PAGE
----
A historical novel about a woman who escapes a dangerous marriage to a wealthy Jamaican, trading material comfort for a life of disguise and hardship on the seas. 1981.
Madeleine Brent continues to be one of the most interested authors I’ve ever explored. Aside from being the only case I know of where a male author adopts a female pen name, Brent wrote quite a few historical novels that are in turn compelling, unusual, and, frankly, loads of fun. Between Golden Urchin, Tregaron’s Daughter, and now The Long Masquerade, I can now safely name him among my favorite authors. He’s also that rare case of a beloved author whose books I don’t hoard for a rainy day; once I have one of his books on hand, I seem quite unable to resist reading it.
The Long Masquerade begins with our heroine Emma becoming engaged to a man whom we know will be bad news. Emma (now a young woman) is an orphan who was taken in by an aunt and uncle. There’s never been much filial affection shared among these three; Emma feels like a constant burden to them. When they suggest that Oliver Foy, a wealthy Jamaican plantation owner, is interested in asking for Emma’s hand in marriage, Emma is taken by surprise. At the same time, this could be a very convenient way out of her uncomfortable living situation.
Unfortunately, this is very much one of those “out of the frying pan” situations. Emma does not expect to be swept away with love for Oliver, but she does hope to enter into an agreeable partnership. We can almost see her trying to be won over by Oliver’s good looks and reputable family tree. But there are small signs here and there; individuals of lower social position seem to be terrified of Oliver. Emma’s honorary father figure, a Chinese man who has looked after her all of her life, seems to know things about Oliver, but he’s not being forthcoming with this information.
So Emma continues in her semi-delusion up until the wedding night. I found it unnerving that Brent chose to dedicate so much attention to Emma’s insistence of being told the “facts of life” beforehand. (In a rather funny scene, she makes her poor aunt almost pass out from embarrassment at this line of inquiry.) All of this contributes to a picture of a young woman who is looking for guidance on how to begin her married life. Which is where things go terribly wrong…
Oliver Foy is, simply put, a devil of a man. Our “fade to black” transition on Emma’s wedding night is followed up with this next chapter opening:
In the weeks and months that followed our wedding there were many occasions when I waited at night in our bedroom for my husband to come to me, but never again with happy anticipation.
Rather, after that first encounter, Emma lives in terror of her husband and his brutal attentions. Yes, this part is quite grim. It’s never graphic, but I was nonetheless mentally disturbed by being so inside the head of a woman who was subjected to such cruelty.
It turns out that many people know about this side of Oliver’s nature. Above all, this explains why Emma’s dear friend Daniel was concerned for Emma’s future. Daniel becomes more and more of a central character as Emma starts looking to her friends and loved ones for help.
Emma, like all of Brent’s heroines, has a great deal of backbone herself. She’s in distress, but she’s not your typical damsel. In spite of the very real danger that it creates, Emma begins to stand up to Oliver.
‘Keep away, Oliver!’ I quavered. ‘Keep away from me, or I swear I’ll strike you.’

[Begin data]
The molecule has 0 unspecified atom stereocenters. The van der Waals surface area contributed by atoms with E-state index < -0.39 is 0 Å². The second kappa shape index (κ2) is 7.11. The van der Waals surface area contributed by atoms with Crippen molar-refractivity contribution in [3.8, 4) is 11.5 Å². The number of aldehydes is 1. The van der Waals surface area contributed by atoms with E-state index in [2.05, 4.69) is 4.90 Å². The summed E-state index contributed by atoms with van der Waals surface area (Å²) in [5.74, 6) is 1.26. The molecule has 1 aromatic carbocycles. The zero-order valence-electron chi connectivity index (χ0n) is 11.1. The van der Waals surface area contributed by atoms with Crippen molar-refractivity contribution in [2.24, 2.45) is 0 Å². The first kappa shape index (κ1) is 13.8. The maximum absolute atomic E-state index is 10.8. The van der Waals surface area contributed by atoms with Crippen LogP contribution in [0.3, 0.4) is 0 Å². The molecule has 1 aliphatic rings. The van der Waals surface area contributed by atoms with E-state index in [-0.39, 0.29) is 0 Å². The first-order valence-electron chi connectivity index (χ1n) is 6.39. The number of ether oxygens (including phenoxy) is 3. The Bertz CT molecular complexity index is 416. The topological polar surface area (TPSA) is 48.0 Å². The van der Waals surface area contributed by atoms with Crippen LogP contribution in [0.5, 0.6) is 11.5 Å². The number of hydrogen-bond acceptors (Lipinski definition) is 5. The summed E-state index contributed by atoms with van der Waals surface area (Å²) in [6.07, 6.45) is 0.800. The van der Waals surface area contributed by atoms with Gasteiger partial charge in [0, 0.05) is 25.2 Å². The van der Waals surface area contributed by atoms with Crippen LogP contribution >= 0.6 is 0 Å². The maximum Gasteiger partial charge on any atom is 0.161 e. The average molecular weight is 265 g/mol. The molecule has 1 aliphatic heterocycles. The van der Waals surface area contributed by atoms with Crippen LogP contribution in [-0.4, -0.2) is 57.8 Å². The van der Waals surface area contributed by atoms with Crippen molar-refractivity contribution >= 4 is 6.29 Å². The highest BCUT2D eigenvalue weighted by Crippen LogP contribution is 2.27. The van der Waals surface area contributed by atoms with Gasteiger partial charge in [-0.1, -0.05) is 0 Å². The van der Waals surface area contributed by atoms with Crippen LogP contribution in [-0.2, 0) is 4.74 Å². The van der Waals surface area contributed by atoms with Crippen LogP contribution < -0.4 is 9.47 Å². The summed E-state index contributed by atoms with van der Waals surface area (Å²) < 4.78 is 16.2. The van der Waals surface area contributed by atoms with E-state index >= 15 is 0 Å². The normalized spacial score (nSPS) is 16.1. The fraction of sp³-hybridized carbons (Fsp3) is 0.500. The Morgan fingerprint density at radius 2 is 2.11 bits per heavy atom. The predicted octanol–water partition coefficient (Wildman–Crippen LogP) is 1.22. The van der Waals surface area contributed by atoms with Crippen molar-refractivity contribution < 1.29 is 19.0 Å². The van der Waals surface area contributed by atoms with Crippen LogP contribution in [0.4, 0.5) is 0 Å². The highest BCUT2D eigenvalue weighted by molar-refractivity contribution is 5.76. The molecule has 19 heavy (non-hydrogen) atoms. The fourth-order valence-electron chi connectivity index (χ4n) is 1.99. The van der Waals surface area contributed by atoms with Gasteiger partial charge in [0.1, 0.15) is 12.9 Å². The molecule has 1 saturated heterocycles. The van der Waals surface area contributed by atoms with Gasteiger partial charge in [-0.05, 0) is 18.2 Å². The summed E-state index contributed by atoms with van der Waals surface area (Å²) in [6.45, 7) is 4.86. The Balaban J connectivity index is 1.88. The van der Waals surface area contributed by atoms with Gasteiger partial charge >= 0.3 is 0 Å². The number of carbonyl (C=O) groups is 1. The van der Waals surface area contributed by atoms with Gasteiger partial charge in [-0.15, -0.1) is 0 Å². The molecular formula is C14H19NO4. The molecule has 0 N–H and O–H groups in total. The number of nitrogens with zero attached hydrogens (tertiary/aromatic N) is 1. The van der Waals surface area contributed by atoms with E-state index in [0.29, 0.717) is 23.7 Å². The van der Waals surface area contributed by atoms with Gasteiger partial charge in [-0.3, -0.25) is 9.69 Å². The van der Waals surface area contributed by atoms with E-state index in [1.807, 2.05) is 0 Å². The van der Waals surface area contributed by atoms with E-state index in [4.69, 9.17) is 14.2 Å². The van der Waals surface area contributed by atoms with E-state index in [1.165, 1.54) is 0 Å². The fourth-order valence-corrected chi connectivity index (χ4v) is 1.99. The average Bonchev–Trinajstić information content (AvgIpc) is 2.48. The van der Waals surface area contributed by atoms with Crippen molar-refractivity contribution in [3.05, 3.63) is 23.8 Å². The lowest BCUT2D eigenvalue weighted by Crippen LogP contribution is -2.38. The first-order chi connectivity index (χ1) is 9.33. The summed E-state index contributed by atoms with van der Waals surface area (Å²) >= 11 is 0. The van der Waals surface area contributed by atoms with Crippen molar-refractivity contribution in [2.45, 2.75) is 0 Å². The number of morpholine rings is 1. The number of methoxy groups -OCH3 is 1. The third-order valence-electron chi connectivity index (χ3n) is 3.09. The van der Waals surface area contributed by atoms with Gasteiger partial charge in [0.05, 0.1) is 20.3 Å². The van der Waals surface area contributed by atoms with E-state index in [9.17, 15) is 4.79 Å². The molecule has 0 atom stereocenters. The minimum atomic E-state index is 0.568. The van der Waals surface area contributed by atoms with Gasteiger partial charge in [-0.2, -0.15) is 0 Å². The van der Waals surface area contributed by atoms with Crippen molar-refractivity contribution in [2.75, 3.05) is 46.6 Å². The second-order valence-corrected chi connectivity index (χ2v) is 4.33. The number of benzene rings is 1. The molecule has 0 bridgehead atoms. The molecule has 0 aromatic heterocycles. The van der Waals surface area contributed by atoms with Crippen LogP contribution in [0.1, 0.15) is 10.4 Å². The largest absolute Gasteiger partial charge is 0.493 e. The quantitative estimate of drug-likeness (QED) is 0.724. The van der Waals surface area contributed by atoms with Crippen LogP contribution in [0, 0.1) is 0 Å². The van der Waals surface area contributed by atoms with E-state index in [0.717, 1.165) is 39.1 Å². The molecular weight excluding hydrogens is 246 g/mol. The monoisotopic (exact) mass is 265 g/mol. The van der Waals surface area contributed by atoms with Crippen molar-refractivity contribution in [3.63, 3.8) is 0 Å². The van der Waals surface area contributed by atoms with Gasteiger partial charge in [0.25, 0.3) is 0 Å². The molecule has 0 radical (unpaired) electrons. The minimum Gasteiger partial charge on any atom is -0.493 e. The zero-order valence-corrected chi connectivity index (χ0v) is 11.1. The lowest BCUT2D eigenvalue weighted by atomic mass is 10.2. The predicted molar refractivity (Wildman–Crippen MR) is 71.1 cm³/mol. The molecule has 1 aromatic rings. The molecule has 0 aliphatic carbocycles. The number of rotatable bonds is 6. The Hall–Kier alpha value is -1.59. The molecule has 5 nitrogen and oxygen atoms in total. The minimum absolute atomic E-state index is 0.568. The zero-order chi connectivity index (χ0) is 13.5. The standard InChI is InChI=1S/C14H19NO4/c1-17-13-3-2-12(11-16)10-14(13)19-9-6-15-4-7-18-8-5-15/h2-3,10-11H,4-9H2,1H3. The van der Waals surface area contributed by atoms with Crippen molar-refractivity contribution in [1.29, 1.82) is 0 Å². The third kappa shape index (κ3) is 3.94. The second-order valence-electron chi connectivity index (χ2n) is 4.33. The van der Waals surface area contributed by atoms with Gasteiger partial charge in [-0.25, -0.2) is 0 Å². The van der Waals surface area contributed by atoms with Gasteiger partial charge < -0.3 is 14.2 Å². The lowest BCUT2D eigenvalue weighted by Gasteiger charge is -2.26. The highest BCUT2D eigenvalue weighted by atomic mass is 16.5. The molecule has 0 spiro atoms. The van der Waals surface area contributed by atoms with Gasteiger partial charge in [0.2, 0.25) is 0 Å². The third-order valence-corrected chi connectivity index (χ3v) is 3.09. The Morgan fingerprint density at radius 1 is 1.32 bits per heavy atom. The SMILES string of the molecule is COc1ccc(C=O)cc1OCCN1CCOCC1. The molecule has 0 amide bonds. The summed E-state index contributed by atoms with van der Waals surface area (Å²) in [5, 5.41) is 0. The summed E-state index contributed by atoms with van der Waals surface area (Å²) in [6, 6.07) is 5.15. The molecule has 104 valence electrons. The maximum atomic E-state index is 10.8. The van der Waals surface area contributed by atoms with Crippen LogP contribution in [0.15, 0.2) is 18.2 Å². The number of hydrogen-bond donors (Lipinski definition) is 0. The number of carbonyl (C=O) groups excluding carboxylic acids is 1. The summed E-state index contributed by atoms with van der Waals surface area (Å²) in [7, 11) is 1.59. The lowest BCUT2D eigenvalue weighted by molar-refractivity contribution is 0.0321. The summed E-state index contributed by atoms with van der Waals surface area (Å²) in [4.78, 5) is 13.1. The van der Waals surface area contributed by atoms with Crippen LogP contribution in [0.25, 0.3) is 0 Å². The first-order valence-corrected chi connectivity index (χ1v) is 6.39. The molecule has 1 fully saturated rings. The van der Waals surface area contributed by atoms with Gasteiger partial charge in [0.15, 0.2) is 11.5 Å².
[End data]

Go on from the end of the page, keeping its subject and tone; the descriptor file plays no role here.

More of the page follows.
He stopped, eyes agleam with delight. ‘You threaten me, madam?’ he said wonderingly. ‘You dare to threaten your husband? By God, you shall suffer for that.’
‘No!’ The word was a whisper, and I felt tears running down my cheeks. ‘I will never let you beat me or degrade me again, Oliver. Never, never!’ My voice rose and broke, but still the words came out. ‘If you leave me in peace I will keep up whatever pretense you wish to the outside world, but I will not share your bed, Oliver. I will not! Have your Maroon girls as you will, but never touch me again.’
Oliver is a violent man, so of course this demand does not go over well. Emma finds herself in still worse danger, but fortunately Daniel shows up to help her fight back. Afraid that the law will be hunting them down, Daniel and Emma have no choice but to disappear from Jamaica.
This is where the stomach-turning abuse ends and the high seas adventures begin. Whew! Emma adopts a male Coolie disguise, speaking the pidgin Creole she’s been exposed to her whole life on Jamaica. She and Daniel sail from port to port around the Caribbean, keeping a low profile as tradesmen. In spite of their care to thoroughly disguise Emma, though, there seems to be someone who’s been trying to figure out their true identities…
And I’ll leave off on plot summary there. This becomes a humble kind of adventure, all the while building up toward something that you know is going to be epic. As in Golden Urchin, I fell for our heroine’s practical skill set and its many, unexpected applications. I also really enjoyed Daniel’s character–how refreshing to have a surrogate father figure who crosses racial, linguistic, and class barriers all at once.
In the end, I do recommend this book. If you can stomach the 30 or so pages that include marital abuse, then I promise that the whole rest of the book will make it worth it. (And make it so much more satisfying when the whole Oliver Foy mess is finally resolved!)
Aside from of course reminding me of Brent’s other works, The Long Masquerade also reminded me of Dorothy Eden’s An Important Family. For its prominent foreshadowing and dark plot turns, I recommend this read if you’re into gothic stories.
Best of all? The Long Masquerade may only be about 300 pages long, but it contains all the plot and setting variety of a novel twice its length. Way to go, Madeleine Brent!